0 Likes

Miu Ko Toi Stone Forest 大帽山南脊妙高台石林
香港

Miu Ko Toi Stone Forest 大帽山南脊妙高台石林妙高台是香港一個山峰,海拔765米,位於新界中部,為大帽山的南脊,緩緩垂下響石墳場。

Copyright: Njohn
Type: Spherical
Resolution: 6506x3253
上传: 07/10/2012
更新: 18/08/2014
观看次数:

...


Tags: miu ko toi stone forest; 大帽山石林; 妙高台石林
comments powered by Disqus

njohn
Miu Ko Toi 大帽山南脊妙高台
njohn
Tai Mo Shan Fire Lookout 妙高台山火瞭望台
njohn
Miu Ko Toi Fire Lookout 妙高台山火瞭望台屋群
njohn
妙高台南下響石墳場
njohn
大帽山妙高台南坡→ 響石墳場
wongchichuen
Tai Mo Shan @ Day(新界大帽山日景), NT
wongchichuen
Tai Mo Shan @ Night(新界大帽山夜景), NT
njohn
大帽山道 tai mo shan road
wongchichuen
The Last Sunset Of 2012 (2012最後一個夕陽.), Tai Mo Shan, NT
wongchichuen
Tai Mo Shan Sunrise(大帽山日出)
njohn
Tai Mo Shan 大帽山行山
njohn
Tai Mo Shan Hiking 大帽山山頂天文台塔
dieter kik
Pointe de Dinan C16
Geoff Mather
Finch Foundry, Wood Working Shop, Sticklepath, Devon, England
H. Adi Saputra
Kiyomizu Dera Kyoto Light Up
Cristian Marchi
Beetween the two bridges
Geoff Mather
Trelissick Gardens, Parkland View, Cornwall, England
Tibor Illes
Advent bale theatre
jacky cheng
City God Temple Cai Shenmiao Xiandian
Шубкин Сергей
церковь царевича Димитрия на Крови
Paco Lorente
Grand Canyon view near Yavapai point
dieter kik
chateau Pointe de Dinan C18
Geoff Mather
Finch Foundry, Machinery In Action, Sticklepath, Devon, England
Jürgen Matern
Gustav-Heinemann-Bridge in the evening light
njohn
Man Kok Tsui Pier 萬角咀碼頭
njohn
Nim Wan Sunset 菠蘿山上看稔灣下白泥日落
njohn
鶴藪沙螺古道遊-沙螺洞/沙羅洞 Sha Lo Tung
njohn
閒釣南生圍-南生圍魚塘釣魚樂 Fishing at Nam Sang Wai fish pond
njohn
IRed Stone Gate Feng Shui Tomb 2 新界紅石門發富龍穴
njohn
遠足行山:大埔頭九龍坑山
njohn
Sharp Peak 蚺蛇北脊
njohn
秋日再登蚺蛇-大灣山坳草坪
njohn
The first pool of Stone Dragon Waterfall 石龍飛瀑-石室潭-懸空石
njohn
八鄉群村-大刀刃-錦田平原
njohn
Tung O Ancient Path 東澳古道-遠眺赤鱲角機場的涼亭
njohn
蓮麻坑村 Lin Ma Hang Village
More About 香港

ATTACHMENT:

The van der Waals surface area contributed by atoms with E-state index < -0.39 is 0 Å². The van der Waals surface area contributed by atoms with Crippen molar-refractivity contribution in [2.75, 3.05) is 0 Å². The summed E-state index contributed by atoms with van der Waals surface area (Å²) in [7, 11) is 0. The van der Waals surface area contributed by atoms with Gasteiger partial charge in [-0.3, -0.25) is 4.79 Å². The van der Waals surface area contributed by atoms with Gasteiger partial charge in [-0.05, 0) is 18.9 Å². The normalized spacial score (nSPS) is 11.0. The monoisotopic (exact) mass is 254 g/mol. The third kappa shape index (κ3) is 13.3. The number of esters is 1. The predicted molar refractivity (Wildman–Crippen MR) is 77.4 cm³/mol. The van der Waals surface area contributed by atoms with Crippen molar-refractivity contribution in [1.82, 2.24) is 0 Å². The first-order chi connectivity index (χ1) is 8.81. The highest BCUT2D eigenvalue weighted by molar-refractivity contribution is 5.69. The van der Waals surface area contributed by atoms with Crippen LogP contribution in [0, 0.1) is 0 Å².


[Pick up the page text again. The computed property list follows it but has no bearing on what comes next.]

Overview and HistoryHong Kong sits on the south coast of China, on the Pearl River Delta. It's got a population of more than seven million people and is one of the most densely populated places on earth. It also appears to be putting into place the template for population management, which cities around the world will be implementing as soon as they can afford it. More on that later.Archaeological evidence dates human activity beneath present-day Hong Kong back to the stone age. The area was first settled by people from the mainland during the Han dynasty, around the beginning of the common era (the P.C. term for when B.C. changed to A.D. Whoa!)For hundreds of years, Hong Kong was a small fishing community and haven for travelers, with a few pirates here and there. Then whitey showed up.Western influence reached China at the beginning of the 15th century, when all those great explorers in boats were cruising for loot in strange and mysterious places. Tea and silk were the commodities connecting eastern Europe to China, and Hong Kong was known as a safe harbor through which to pass. When you're carrying the Queen's tea, it's especially important to avoid ARRRRRRguments with pirates. Hyuk hyuk hyuk.Seriously folks -- in the eighteenth century Britain was doing a booming business with China, offering Indian opium to balance their extensive purchases of fine porcelains and everything else. The opium was ordained to be for medicinal purposes only, of course.Well, as you may imagine, the Chinese got sick of opium fiends junking up the place, so they attempted to stop the British suppliers, to no avail. The Opium Wars resulted and ended with China ceding Hong Kong to the British, in fear of their massive naval power. This took place in the year 1841.Colonization soon followed, Hong Kong shot up in value as an international port, and its population increased dramatically. In 1898 Britain acquired additional territories on a 99 year lease -- expiring in 1997. Does that year sound familiar? Read on.In the 20th century Hong Kong changed hands several times. The British surrendered it to Japan during World War Two, then took it back after Japan's defeat, then gave it to China later. Immediately following the war, Hong Kong served as a safe haven for hundreds of thousands of Chinese refugees, while the Chinese National Government was losing its civil war against communist leadership.The population of Hong Kong exploded as corporations seeking to escape Chinese isolationism arrived and set up shop. Cheap labor in the textile and manufacturing industries steadily built up the economy and ensured foreign investment. By the end of the 20th century Hong Kong had become a financial mammoth offering banking services to the world.In 1997 Hong Kong returned to Chinese rule with a few stipulations in place to guarantee its economic autonomy, as much as possible. The phrase "one country, two systems" was coined by the Chinese to describe the relationship between the mainland and Hong Kong.Getting ThereWell, where do you want to get to from the Hong Kong International Airport? There are ferries servicing six mainland ports in the Pearl River Delta Region. Airport Express Railway connects directly to downtown Hong Kong, and it has been rated the best airport in the world multiple times.The Airport Express Railway will get you into Hong Kong in about an hour, for $100. Public buses cost $10 and take a little longer. For direct service to your hotel you can take one of the hotel's private buses ($120+) or a taxi ($300+). As you can see, waiting time is optional for those who can afford it.Here's a little blurb on travel times, with further information for access to nearby cities (cross-boundary transport).TransportationGrab an Octopus card when you arrive. Octopus is the world's first electronic ticket-fare card system and the Hong Kong public transportation system is the world leader in people-moving. 90% of Hong Kongers get around on public transportation.Octopus covers the Airport Rail line, buses, ferries, the rapid-transit MTR network, supermarkets, fast food outlets, phone booths... It's how to get around the cashless economy.Nevermind the microchip built into it, you'll get used to having one of those on you at all times -- and soon they'll be internal! What do I mean? Many schools in Hong Kong even use the Octopus card to check attendance, because you read the card's data with an external scanner from a distance. This will the global norm soon. What if that chip is installed in your body? It's in the works baby!The hilly Hong Kong terrain also demands some special modes of transportation. If you've been to Pittsburgh, you may have some idea of how cool it is to ride a cable car up the side of a mountain, overlooking a majestic harbor and city. Multiply that by about ten thousand and you've got Hong Kong: vertical-travel trams, moving sidewalks, and the world's longest outdoor escalator system.People and CultureThe local currency is the Hong Kong dollar (HKD) which is pegged to the U.S. dollar. Official languages are Chinese and English.  You're on your own, baby!  Dive into the swarming, throbbing, pulsing, crawling and teeming mix!Things to do & RecommendationsThe Peak Tower and its shopping Galleria are the biggest tourist attraction in Hong Kong so don't miss it.Cool off in the Kowloon Park public indoor swimming pool!After that, go see what's happening at the Hong Kong Fringe Club, a non-profit organisation which puts together exhibitions for international artists and performers.Organize sports fans flock to the Hong Kong Stadium, but there's good news for disorganized sportistas too -- Mountain biking is now legal in the parks! Have at it, baby!All this excitement is going to make you hungry. Springtime is traditionally the time to celebrate seafood, summer is for fruits, and winter steams with hot pot soups to keep you warm.The best thing to do is go and find some dim sum. Dozens of plates of tasty small items, sort of like sushi but it's cooked, and the varieties are endless.Since you won't be able to walk down the street without complete and total sensory overload, I'll just whap in the Hong Kong tourist board's guide to dining and leave you to your intuition.Good luck, take it slow and above all -- DON'T SPIT OUT YOUR CHEWING GUM ON THE SIDEWALK. Gum is legal but there's a $500 fine for intentional littering. Enjoy!Text by Steve Smith.